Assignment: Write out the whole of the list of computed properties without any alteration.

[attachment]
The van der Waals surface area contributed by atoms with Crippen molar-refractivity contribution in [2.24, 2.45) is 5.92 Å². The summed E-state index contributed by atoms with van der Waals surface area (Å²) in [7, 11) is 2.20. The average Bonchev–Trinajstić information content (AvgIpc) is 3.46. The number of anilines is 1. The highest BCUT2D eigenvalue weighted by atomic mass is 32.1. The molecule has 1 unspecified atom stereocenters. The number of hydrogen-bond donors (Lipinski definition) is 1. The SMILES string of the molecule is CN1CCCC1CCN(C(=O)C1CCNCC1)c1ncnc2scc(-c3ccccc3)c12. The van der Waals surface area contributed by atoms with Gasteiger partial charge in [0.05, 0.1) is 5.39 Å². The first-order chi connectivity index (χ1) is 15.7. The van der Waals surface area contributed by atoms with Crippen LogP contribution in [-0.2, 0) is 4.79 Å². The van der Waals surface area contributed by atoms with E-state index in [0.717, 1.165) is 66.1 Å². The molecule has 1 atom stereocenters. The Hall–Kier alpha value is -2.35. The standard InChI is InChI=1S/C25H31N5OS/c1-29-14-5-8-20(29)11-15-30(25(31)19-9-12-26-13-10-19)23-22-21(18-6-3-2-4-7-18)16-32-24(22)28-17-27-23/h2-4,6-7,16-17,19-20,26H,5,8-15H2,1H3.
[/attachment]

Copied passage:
The van der Waals surface area contributed by atoms with Crippen molar-refractivity contribution in [2.24, 2.45) is 5.92 Å². The summed E-state index contributed by atoms with van der Waals surface area (Å²) in [7, 11) is 2.20. The average Bonchev–Trinajstić information content (AvgIpc) is 3.46. The number of anilines is 1. The highest BCUT2D eigenvalue weighted by atomic mass is 32.1. The molecule has 1 unspecified atom stereocenters. The number of hydrogen-bond donors (Lipinski definition) is 1. The SMILES string of the molecule is CN1CCCC1CCN(C(=O)C1CCNCC1)c1ncnc2scc(-c3ccccc3)c12. The van der Waals surface area contributed by atoms with Gasteiger partial charge in [0.05, 0.1) is 5.39 Å². The first-order chi connectivity index (χ1) is 15.7. The van der Waals surface area contributed by atoms with Crippen LogP contribution in [-0.2, 0) is 4.79 Å². The van der Waals surface area contributed by atoms with E-state index in [0.717, 1.165) is 66.1 Å². The molecule has 1 atom stereocenters. The Hall–Kier alpha value is -2.35. The standard InChI is InChI=1S/C25H31N5OS/c1-29-14-5-8-20(29)11-15-30(25(31)19-9-12-26-13-10-19)23-22-21(18-6-3-2-4-7-18)16-32-24(22)28-17-27-23/h2-4,6-7,16-17,19-20,26H,5,8-15H2,1H3.